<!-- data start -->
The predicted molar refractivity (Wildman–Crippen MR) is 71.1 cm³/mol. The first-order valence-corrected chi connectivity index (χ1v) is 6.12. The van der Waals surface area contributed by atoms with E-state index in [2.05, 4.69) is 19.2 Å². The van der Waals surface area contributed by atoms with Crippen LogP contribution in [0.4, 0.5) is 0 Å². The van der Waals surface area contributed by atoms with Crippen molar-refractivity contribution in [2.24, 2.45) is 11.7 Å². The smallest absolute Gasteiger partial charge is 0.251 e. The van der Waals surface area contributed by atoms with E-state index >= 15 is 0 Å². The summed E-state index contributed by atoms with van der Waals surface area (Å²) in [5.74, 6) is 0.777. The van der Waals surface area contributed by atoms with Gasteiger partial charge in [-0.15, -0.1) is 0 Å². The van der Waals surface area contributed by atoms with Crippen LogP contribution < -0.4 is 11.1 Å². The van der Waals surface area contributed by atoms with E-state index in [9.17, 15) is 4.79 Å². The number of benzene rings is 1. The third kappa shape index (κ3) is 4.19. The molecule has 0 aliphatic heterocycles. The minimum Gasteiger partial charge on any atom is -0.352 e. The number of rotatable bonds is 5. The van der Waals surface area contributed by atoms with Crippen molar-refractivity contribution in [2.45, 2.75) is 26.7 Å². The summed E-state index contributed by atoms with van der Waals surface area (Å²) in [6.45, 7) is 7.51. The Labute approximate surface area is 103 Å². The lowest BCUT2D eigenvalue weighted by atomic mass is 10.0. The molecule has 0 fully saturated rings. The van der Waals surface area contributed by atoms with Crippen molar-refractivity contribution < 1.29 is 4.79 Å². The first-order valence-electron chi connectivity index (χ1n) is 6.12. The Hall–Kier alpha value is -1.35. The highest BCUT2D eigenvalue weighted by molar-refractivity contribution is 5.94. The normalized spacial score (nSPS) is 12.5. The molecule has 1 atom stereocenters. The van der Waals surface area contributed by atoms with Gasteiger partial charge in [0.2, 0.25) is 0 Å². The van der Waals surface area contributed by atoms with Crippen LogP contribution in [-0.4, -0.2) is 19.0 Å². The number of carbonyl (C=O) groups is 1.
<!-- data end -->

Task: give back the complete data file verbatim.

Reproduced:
The predicted molar refractivity (Wildman–Crippen MR) is 71.1 cm³/mol. The first-order valence-corrected chi connectivity index (χ1v) is 6.12. The van der Waals surface area contributed by atoms with E-state index in [2.05, 4.69) is 19.2 Å². The van der Waals surface area contributed by atoms with Crippen LogP contribution in [0.4, 0.5) is 0 Å². The van der Waals surface area contributed by atoms with Crippen molar-refractivity contribution in [2.24, 2.45) is 11.7 Å². The smallest absolute Gasteiger partial charge is 0.251 e. The van der Waals surface area contributed by atoms with E-state index >= 15 is 0 Å². The summed E-state index contributed by atoms with van der Waals surface area (Å²) in [5.74, 6) is 0.777. The van der Waals surface area contributed by atoms with Gasteiger partial charge in [-0.15, -0.1) is 0 Å². The van der Waals surface area contributed by atoms with Crippen LogP contribution < -0.4 is 11.1 Å². The van der Waals surface area contributed by atoms with E-state index in [9.17, 15) is 4.79 Å². The number of benzene rings is 1. The third kappa shape index (κ3) is 4.19. The molecule has 0 aliphatic heterocycles. The minimum Gasteiger partial charge on any atom is -0.352 e. The number of rotatable bonds is 5. The van der Waals surface area contributed by atoms with Crippen molar-refractivity contribution in [2.45, 2.75) is 26.7 Å². The summed E-state index contributed by atoms with van der Waals surface area (Å²) in [6.45, 7) is 7.51. The Labute approximate surface area is 103 Å². The lowest BCUT2D eigenvalue weighted by atomic mass is 10.0. The molecule has 0 fully saturated rings. The van der Waals surface area contributed by atoms with Crippen molar-refractivity contribution < 1.29 is 4.79 Å². The first-order valence-electron chi connectivity index (χ1n) is 6.12. The Hall–Kier alpha value is -1.35. The highest BCUT2D eigenvalue weighted by molar-refractivity contribution is 5.94. The normalized spacial score (nSPS) is 12.5. The molecule has 1 atom stereocenters. The van der Waals surface area contributed by atoms with Gasteiger partial charge in [0.2, 0.25) is 0 Å². The van der Waals surface area contributed by atoms with Crippen LogP contribution in [-0.4, -0.2) is 19.0 Å². The number of carbonyl (C=O) groups is 1.